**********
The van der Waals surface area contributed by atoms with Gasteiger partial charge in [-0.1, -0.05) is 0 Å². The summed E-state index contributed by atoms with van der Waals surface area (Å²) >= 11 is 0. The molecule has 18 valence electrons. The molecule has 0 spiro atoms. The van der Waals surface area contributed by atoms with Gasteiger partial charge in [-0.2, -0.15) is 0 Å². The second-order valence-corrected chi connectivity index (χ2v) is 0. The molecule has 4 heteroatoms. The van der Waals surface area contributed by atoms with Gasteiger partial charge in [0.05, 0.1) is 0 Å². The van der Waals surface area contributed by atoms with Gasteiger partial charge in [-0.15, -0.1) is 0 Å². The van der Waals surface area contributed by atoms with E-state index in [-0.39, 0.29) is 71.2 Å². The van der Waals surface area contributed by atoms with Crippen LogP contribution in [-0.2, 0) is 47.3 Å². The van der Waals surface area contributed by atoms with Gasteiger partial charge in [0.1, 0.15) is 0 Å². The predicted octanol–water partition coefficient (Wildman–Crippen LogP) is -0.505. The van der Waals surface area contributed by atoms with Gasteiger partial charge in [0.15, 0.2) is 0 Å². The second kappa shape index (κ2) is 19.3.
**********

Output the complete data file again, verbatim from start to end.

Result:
The van der Waals surface area contributed by atoms with Gasteiger partial charge in [-0.1, -0.05) is 0 Å². The summed E-state index contributed by atoms with van der Waals surface area (Å²) >= 11 is 0. The molecule has 18 valence electrons. The molecule has 0 spiro atoms. The van der Waals surface area contributed by atoms with Gasteiger partial charge in [-0.2, -0.15) is 0 Å². The second-order valence-corrected chi connectivity index (χ2v) is 0. The molecule has 4 heteroatoms. The van der Waals surface area contributed by atoms with Gasteiger partial charge in [0.05, 0.1) is 0 Å². The van der Waals surface area contributed by atoms with Gasteiger partial charge in [-0.15, -0.1) is 0 Å². The van der Waals surface area contributed by atoms with E-state index in [-0.39, 0.29) is 71.2 Å². The van der Waals surface area contributed by atoms with Crippen LogP contribution in [-0.2, 0) is 47.3 Å². The van der Waals surface area contributed by atoms with Gasteiger partial charge in [0.1, 0.15) is 0 Å². The predicted octanol–water partition coefficient (Wildman–Crippen LogP) is -0.505. The van der Waals surface area contributed by atoms with Gasteiger partial charge in [0.15, 0.2) is 0 Å². The second kappa shape index (κ2) is 19.3.